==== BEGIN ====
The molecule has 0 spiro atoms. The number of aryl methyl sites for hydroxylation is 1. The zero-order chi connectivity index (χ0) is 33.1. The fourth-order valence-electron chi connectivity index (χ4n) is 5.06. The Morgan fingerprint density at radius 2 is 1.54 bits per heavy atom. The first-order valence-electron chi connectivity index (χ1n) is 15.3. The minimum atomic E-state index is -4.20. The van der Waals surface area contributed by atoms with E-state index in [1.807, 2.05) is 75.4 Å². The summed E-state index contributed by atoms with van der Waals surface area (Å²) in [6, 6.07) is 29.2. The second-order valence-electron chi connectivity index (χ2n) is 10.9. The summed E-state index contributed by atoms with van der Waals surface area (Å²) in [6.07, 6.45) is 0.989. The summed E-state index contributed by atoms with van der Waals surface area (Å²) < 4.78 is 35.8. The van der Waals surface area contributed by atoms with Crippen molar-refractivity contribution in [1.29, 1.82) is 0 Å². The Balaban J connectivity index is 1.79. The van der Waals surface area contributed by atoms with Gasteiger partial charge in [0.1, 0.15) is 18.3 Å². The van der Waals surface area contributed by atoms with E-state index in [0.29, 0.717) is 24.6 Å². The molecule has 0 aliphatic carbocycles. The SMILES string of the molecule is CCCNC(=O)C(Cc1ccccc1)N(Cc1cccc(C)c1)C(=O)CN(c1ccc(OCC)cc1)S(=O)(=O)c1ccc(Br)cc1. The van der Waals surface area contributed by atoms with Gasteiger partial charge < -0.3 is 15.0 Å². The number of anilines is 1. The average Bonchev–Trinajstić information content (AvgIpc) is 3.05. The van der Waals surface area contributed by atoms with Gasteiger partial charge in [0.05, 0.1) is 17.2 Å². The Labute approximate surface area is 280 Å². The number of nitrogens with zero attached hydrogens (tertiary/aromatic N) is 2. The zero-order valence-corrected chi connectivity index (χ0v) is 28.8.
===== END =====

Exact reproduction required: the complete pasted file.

The molecule has 0 spiro atoms. The number of aryl methyl sites for hydroxylation is 1. The zero-order chi connectivity index (χ0) is 33.1. The fourth-order valence-electron chi connectivity index (χ4n) is 5.06. The Morgan fingerprint density at radius 2 is 1.54 bits per heavy atom. The first-order valence-electron chi connectivity index (χ1n) is 15.3. The minimum atomic E-state index is -4.20. The van der Waals surface area contributed by atoms with E-state index in [1.807, 2.05) is 75.4 Å². The summed E-state index contributed by atoms with van der Waals surface area (Å²) in [6, 6.07) is 29.2. The second-order valence-electron chi connectivity index (χ2n) is 10.9. The summed E-state index contributed by atoms with van der Waals surface area (Å²) in [6.07, 6.45) is 0.989. The summed E-state index contributed by atoms with van der Waals surface area (Å²) < 4.78 is 35.8. The van der Waals surface area contributed by atoms with Crippen molar-refractivity contribution in [1.29, 1.82) is 0 Å². The Balaban J connectivity index is 1.79. The van der Waals surface area contributed by atoms with Gasteiger partial charge in [0.1, 0.15) is 18.3 Å². The van der Waals surface area contributed by atoms with E-state index in [0.29, 0.717) is 24.6 Å². The molecule has 0 aliphatic carbocycles. The SMILES string of the molecule is CCCNC(=O)C(Cc1ccccc1)N(Cc1cccc(C)c1)C(=O)CN(c1ccc(OCC)cc1)S(=O)(=O)c1ccc(Br)cc1. The van der Waals surface area contributed by atoms with Gasteiger partial charge < -0.3 is 15.0 Å². The number of anilines is 1. The average Bonchev–Trinajstić information content (AvgIpc) is 3.05. The van der Waals surface area contributed by atoms with Gasteiger partial charge in [0.05, 0.1) is 17.2 Å². The Labute approximate surface area is 280 Å². The number of nitrogens with zero attached hydrogens (tertiary/aromatic N) is 2. The zero-order valence-corrected chi connectivity index (χ0v) is 28.8.